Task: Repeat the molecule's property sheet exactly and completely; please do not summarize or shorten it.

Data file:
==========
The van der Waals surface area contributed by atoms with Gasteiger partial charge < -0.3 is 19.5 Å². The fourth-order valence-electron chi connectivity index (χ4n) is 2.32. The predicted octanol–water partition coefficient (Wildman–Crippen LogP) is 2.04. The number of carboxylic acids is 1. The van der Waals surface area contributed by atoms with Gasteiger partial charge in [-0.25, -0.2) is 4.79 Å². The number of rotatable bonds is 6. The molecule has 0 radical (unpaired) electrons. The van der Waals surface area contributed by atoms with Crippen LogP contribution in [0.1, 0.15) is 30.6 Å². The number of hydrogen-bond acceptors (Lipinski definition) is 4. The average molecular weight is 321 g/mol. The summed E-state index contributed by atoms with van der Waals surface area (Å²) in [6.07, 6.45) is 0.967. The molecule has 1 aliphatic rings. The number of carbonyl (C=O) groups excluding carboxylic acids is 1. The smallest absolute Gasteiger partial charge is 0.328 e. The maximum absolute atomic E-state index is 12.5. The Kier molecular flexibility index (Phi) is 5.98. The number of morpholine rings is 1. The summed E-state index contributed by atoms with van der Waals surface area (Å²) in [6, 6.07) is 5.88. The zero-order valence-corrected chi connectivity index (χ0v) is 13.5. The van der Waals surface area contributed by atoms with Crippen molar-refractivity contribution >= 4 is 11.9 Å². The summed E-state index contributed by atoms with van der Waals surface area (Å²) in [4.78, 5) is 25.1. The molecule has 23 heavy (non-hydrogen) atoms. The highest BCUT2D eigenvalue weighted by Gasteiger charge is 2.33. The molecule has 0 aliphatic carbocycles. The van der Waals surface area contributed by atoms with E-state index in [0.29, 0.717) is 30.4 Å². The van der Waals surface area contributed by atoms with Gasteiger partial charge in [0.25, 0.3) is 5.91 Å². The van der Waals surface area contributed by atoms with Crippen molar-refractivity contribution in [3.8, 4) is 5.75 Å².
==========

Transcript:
The van der Waals surface area contributed by atoms with Gasteiger partial charge < -0.3 is 19.5 Å². The fourth-order valence-electron chi connectivity index (χ4n) is 2.32. The predicted octanol–water partition coefficient (Wildman–Crippen LogP) is 2.04. The number of carboxylic acids is 1. The van der Waals surface area contributed by atoms with Gasteiger partial charge in [-0.25, -0.2) is 4.79 Å². The number of rotatable bonds is 6. The molecule has 0 radical (unpaired) electrons. The van der Waals surface area contributed by atoms with Crippen LogP contribution in [0.1, 0.15) is 30.6 Å². The number of hydrogen-bond acceptors (Lipinski definition) is 4. The average molecular weight is 321 g/mol. The summed E-state index contributed by atoms with van der Waals surface area (Å²) in [6.07, 6.45) is 0.967. The molecule has 1 aliphatic rings. The number of carbonyl (C=O) groups excluding carboxylic acids is 1. The smallest absolute Gasteiger partial charge is 0.328 e. The maximum absolute atomic E-state index is 12.5. The Kier molecular flexibility index (Phi) is 5.98. The number of morpholine rings is 1. The summed E-state index contributed by atoms with van der Waals surface area (Å²) in [6, 6.07) is 5.88. The zero-order valence-corrected chi connectivity index (χ0v) is 13.5. The van der Waals surface area contributed by atoms with Crippen molar-refractivity contribution >= 4 is 11.9 Å². The summed E-state index contributed by atoms with van der Waals surface area (Å²) in [4.78, 5) is 25.1. The molecule has 23 heavy (non-hydrogen) atoms. The highest BCUT2D eigenvalue weighted by Gasteiger charge is 2.33. The molecule has 0 aliphatic carbocycles. The van der Waals surface area contributed by atoms with E-state index in [0.29, 0.717) is 30.4 Å². The van der Waals surface area contributed by atoms with Gasteiger partial charge in [0.25, 0.3) is 5.91 Å². The van der Waals surface area contributed by atoms with Crippen molar-refractivity contribution in [3.8, 4) is 5.75 Å².